Hailey Bieber Updates Fans On Justin Bieber’s Facial Paralysis
Hailey Bieber has updated fans on her husband Justin Bieber’s current struggle with facial paralysis, following his recent announcement of having Ramsay Hunt syndrome.
In a new appearance on Good Morning America on Wednesday (June 15), Hailey, 25, provided a positive update. “He’s doing really well. He’s getting better every single day,” she said. “He’s feeling a lot better and, obviously, it was just a very scary and random situation to happen, but he’s going to be totally okay and I’m just grateful that he’s fine.”
“The support has been really amazing just from fans, friends, family, like, every single person has sent well wishes, advice, recommendations. It’s actually been really amazing.”
“He’s doing really well. He’s getting better every single day.” — #HaileyBieber gives an update on husband @justinbieber after he revealed Ramsay Hunt syndrome diagnosis. https://t.co/VHmQuoUers pic.twitter.com/Ou2IEqsHhf— Good Morning America (@GMA) June 15, 2022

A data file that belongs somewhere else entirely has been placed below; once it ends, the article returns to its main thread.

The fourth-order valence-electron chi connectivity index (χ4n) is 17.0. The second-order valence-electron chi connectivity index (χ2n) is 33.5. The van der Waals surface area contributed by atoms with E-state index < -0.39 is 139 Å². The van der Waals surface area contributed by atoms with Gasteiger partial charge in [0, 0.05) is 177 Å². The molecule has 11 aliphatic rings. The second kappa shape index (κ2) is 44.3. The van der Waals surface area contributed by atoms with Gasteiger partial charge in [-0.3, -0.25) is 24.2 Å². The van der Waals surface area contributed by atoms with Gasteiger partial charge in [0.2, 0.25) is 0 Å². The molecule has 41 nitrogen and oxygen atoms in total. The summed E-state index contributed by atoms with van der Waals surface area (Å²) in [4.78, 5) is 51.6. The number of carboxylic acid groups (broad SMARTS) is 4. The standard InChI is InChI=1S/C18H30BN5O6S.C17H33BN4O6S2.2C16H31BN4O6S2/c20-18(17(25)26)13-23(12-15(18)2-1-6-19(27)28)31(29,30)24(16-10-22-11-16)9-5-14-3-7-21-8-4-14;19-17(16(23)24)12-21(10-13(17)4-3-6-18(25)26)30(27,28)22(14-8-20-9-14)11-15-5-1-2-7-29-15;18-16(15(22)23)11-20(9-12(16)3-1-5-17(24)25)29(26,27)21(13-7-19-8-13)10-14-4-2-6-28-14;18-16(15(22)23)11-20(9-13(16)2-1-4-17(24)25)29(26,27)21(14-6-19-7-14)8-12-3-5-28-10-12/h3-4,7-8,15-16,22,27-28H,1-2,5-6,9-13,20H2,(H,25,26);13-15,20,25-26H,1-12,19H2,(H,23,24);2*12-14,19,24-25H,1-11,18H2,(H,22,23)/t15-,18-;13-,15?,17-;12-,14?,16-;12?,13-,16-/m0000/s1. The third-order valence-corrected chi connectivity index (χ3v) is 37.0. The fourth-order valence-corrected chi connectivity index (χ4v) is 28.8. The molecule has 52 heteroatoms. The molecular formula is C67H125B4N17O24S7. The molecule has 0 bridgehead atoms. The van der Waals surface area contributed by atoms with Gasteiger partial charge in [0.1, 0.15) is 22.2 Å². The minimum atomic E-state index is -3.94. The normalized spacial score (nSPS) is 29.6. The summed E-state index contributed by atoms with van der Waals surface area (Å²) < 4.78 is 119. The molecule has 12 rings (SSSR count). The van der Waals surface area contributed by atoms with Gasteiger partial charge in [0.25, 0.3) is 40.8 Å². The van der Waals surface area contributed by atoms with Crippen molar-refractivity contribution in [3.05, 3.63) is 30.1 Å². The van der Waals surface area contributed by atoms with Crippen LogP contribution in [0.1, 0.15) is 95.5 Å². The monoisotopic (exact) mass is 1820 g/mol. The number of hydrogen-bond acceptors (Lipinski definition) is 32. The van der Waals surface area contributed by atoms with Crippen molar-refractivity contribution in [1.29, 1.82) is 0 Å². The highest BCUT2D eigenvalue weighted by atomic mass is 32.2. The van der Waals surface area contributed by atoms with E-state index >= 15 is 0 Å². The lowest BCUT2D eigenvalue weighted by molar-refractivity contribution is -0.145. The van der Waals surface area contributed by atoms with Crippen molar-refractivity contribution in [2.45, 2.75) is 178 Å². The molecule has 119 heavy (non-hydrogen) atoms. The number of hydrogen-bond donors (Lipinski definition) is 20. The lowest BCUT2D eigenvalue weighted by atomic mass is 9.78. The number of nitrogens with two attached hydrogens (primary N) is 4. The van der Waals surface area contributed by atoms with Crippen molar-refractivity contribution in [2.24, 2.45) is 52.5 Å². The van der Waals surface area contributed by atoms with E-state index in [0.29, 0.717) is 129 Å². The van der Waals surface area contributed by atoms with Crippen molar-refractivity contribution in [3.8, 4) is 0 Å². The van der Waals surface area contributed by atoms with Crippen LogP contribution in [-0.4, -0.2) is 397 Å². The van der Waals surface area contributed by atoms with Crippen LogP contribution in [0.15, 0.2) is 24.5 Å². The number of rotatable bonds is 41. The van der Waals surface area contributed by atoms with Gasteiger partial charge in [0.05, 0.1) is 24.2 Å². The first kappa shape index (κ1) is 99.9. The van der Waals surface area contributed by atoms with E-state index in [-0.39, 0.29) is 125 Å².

As we reported last week, Bieber announced on Instagram that he has been battling a serious virus, one that has left the right side of his face paralyzed and that he will be taking time off from performing until he gets better.
The singer posted a video explaining to fans why he’s had to postpone several shows recently, explaining that his diagnosis affected a nerve in his ear, causing the paralysis, which you can clearly see has affected half of his face — unable to blink his right eye, flare his nostril or smile fully.
Bieber, 28, apologized to fans that he will be taking a break from touring as he says it is “pretty serious” and that he’ll need to work on facial exercises to get back to normal. “I wish this wasn’t the case but obviously my body is telling me I gotta slow down,” he said. “I hope you guys understand, and I’m using this time to just rest and relax and get back to 100% so I can do what I was born to do. But in the meantime, this ain’t it.”
The virus that causes Ramsay Hunt syndrome is called varicella-zoster, which is in the herpes virus family — the same pathogen behind shingles. The rare virus, which is not contagious, can lie dormant in your body for years before reactivating and spreading to a facial nerve near your ear, developing into either shingles or in some cases, Ramsay Hunt syndrome. The syndrome typically affects people over the age of 60.